Nepali workers flee Punjab’s rice mill, report death from torturous conditionsA total of 14 people had gone to Punjab in the second week of October to work at Mittal Rice Mill in Samana.
Lakhan Ram, a 54-year-old man from Baramajhiya in Kanchanrup Municipality-2 of Saptari, died in a rice mill in Punjab on Sunday. Lakhan’s nephew, Naresh Ram, who also works at the rice mill, said that his uncle had gone to bed around midnight after a long day of intensive work. Lakhan didn’t wake up the next morning.
Lakhan claims harsh working conditions and inhumane treatment at the mill led to his uncle’s untimely death.
A total of 14 people including Lakhan had gone to Punjab in India in the second week of October to work at Mittal Rice Mill in Samana.
According to Naresh, two local men, Laxmi Das and Inarjit Yadav of Kanchanrup took the workers to Punjab assuring them of employment at the rice mill. The workers were promised IRs 10,000 per month as salary.
Lured by the prospects of an income, the workers did not think twice before agreeing to leave for Punjab, says Naresh. The working conditions and additional perks and benefits were not discussed.
Pankaj Ram, another Nepali worker at the rice mill, says their group of 14 was taken to Nirmali in Bihar through Kunauli where they were made to wait for six days before they left for Punjab.
“We were finally taken to Punjab along with 180 Nepali workers brought there from different places,” said Pankaj. “At the rice mill, our job included drying paddy under the sun and storing them in sacks later.”
The duty was long, says Pankaj, lasting 18 hours a day. “We were forced to work from 6 in the morning to midnight. The employer’s men gave us some rice and pickles. We would work hungry all day and go to bed hungry.”
Pankaj accuses the mill operators of physical abuse and intensive manual labour in difficult conditions. “They would lock us inside a room during the night. They severely thrashed us if we spoke up. We were held hostage inside the mill’s premises and forced to work up to 18 hours a day,” he said.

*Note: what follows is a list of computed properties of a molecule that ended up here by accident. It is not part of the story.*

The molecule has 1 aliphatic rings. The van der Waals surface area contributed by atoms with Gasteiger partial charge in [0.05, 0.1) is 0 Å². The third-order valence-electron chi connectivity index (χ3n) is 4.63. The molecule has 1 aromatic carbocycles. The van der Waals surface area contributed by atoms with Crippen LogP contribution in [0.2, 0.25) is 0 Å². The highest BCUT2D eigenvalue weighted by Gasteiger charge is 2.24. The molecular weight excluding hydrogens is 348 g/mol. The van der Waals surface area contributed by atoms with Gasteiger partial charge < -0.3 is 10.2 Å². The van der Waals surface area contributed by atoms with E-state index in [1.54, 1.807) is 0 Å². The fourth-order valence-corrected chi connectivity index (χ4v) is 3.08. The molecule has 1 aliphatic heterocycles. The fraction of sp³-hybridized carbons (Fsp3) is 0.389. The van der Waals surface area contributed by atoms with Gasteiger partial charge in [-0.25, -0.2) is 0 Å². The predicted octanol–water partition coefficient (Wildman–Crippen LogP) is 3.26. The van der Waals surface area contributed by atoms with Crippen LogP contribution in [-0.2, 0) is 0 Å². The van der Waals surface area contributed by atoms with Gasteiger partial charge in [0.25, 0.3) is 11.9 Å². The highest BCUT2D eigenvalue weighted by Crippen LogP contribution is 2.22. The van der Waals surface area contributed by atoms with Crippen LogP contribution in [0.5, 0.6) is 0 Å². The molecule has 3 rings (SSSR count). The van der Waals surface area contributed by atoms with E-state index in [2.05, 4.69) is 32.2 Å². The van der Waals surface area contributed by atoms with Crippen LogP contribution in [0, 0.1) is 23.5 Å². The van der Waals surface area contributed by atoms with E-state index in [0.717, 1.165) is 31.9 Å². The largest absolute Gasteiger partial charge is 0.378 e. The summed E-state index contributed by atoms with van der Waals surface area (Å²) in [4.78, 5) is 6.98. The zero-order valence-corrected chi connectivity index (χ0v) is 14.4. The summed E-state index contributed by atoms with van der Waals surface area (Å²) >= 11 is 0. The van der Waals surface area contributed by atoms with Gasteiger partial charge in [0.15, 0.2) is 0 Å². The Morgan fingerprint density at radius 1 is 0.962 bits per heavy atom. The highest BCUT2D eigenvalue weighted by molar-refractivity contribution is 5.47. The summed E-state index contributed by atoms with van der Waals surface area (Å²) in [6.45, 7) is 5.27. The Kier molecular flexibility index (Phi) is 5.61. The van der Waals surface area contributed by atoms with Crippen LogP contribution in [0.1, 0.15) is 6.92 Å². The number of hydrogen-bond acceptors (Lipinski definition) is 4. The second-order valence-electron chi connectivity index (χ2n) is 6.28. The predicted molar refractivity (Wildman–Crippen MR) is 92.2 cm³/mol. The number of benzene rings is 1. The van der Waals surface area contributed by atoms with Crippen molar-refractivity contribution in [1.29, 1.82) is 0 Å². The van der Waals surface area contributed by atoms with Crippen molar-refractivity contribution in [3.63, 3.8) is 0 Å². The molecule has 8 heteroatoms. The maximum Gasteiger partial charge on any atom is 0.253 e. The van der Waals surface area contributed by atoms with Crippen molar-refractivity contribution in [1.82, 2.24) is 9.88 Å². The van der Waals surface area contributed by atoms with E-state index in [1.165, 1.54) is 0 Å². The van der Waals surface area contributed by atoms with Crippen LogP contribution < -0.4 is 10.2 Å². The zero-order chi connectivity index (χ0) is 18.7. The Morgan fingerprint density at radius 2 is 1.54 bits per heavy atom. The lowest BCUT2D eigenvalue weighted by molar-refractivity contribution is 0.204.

Four out of 14 workers from Baramajhiya fled the mill on the fifth day of starting work. Pankaj, among the first ones to escape, says when other workers tried to escape they were captured and tortured.
“We decided to run away at night since we could not bear the torture. We went to another place in Punjab and worked at construction sites. We managed to save IRs 1,000 each so we returned home,” said Pankaj. “Two other workers, Naresh Ram and Niraj Sheikh, also tried to run away but they were caught and taken back.”
Naresh says the mill staff thrashed him and Niraj with wood strips for two continuous days. “They threatened to kill us if we tried to escape again,” he said. “We just couldn’t stay there. There was never enough food; the work hours were long and they gave us gunny bags to sleep on. We were being treated like work mules.”
The mill operators wanted to cremate Lakhan, Naresh’s uncle, in Punjab itself but Lakhan’s son Badri warned of legal consequences if the mill operators did not release his father’s body to his family.
“It was an unnatural death. My father was tortured and kept hungry. The pathetic working conditions led to his death. The contractors who took him and other workers from Nepal should be held accountable to my father’s murder,” said Badri.
Naresh and another worker Dev Sundar Ram brought Lakhan’s body home two days ago. According to Dev Sundar, three Nepali workers have been held hostage in the mill. He said the mills have held Niraj Sheikh, Rahim Sheikh and Kisor Ram of Baramajhiya captive.
“They want to leave but can’t. They are not allowed to come out of the mill,” said Naresh. Kisor’s health is ill and his condition is worsening with every passing day. “His limbs are swollen and he has been vomiting blood. But the mill operators have denied him medical care,” said Naresh.
The family members of Kisor, who Dev Sundar alleges is being confined to the mill, say the operators have not given them access to Kisor. “The mill operators do not let us talk to him over telephone. He hasn’t been allowed to return home. We are deeply worried,” said Kariyahi Devi, Kisor’s wife. “I request the Nepali authorities to intervene and help us rescue Kisor and others from the clutches of the mill operators.”
On Wednesday, Lakhan’s family and those of other workers lodged a complaint at the Area Police Office, Kanchanpur demanding their rescue. They have sought strong action against the agents and contractors who lured them into the jobs. They have filed complaints against Laxmi Das of Kanchanrup-3 and Inarjit Yadav of Kanchanrup-9 who took the workers to India.
“A complaint was filed with the police. We are inquiring about the incident,” said Deputy Superintendent of Police Naresh Kumar Singh.